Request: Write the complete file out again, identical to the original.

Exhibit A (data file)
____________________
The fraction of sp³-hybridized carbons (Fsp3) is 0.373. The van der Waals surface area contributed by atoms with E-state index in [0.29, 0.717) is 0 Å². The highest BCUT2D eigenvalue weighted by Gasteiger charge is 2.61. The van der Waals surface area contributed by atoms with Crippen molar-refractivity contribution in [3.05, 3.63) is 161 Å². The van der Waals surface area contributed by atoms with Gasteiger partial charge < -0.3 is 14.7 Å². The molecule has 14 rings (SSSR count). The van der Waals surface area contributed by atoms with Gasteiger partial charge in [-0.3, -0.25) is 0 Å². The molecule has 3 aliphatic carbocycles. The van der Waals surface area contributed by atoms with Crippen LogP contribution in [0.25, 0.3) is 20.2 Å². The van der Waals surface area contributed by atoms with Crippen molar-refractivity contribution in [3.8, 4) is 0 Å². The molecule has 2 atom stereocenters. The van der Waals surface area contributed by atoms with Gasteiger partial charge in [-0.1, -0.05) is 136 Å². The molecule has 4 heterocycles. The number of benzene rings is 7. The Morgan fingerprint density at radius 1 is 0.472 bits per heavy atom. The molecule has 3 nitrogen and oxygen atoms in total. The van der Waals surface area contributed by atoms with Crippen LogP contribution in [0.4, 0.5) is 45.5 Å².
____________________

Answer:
The fraction of sp³-hybridized carbons (Fsp3) is 0.373. The van der Waals surface area contributed by atoms with E-state index in [0.29, 0.717) is 0 Å². The highest BCUT2D eigenvalue weighted by Gasteiger charge is 2.61. The van der Waals surface area contributed by atoms with Crippen molar-refractivity contribution in [3.05, 3.63) is 161 Å². The van der Waals surface area contributed by atoms with Gasteiger partial charge < -0.3 is 14.7 Å². The molecule has 14 rings (SSSR count). The van der Waals surface area contributed by atoms with Gasteiger partial charge in [-0.3, -0.25) is 0 Å². The molecule has 3 aliphatic carbocycles. The van der Waals surface area contributed by atoms with Crippen LogP contribution in [0.25, 0.3) is 20.2 Å². The van der Waals surface area contributed by atoms with Crippen molar-refractivity contribution in [3.8, 4) is 0 Å². The molecule has 2 atom stereocenters. The van der Waals surface area contributed by atoms with Gasteiger partial charge in [-0.1, -0.05) is 136 Å². The molecule has 4 heterocycles. The number of benzene rings is 7. The Morgan fingerprint density at radius 1 is 0.472 bits per heavy atom. The molecule has 3 nitrogen and oxygen atoms in total. The van der Waals surface area contributed by atoms with Crippen LogP contribution in [0.4, 0.5) is 45.5 Å².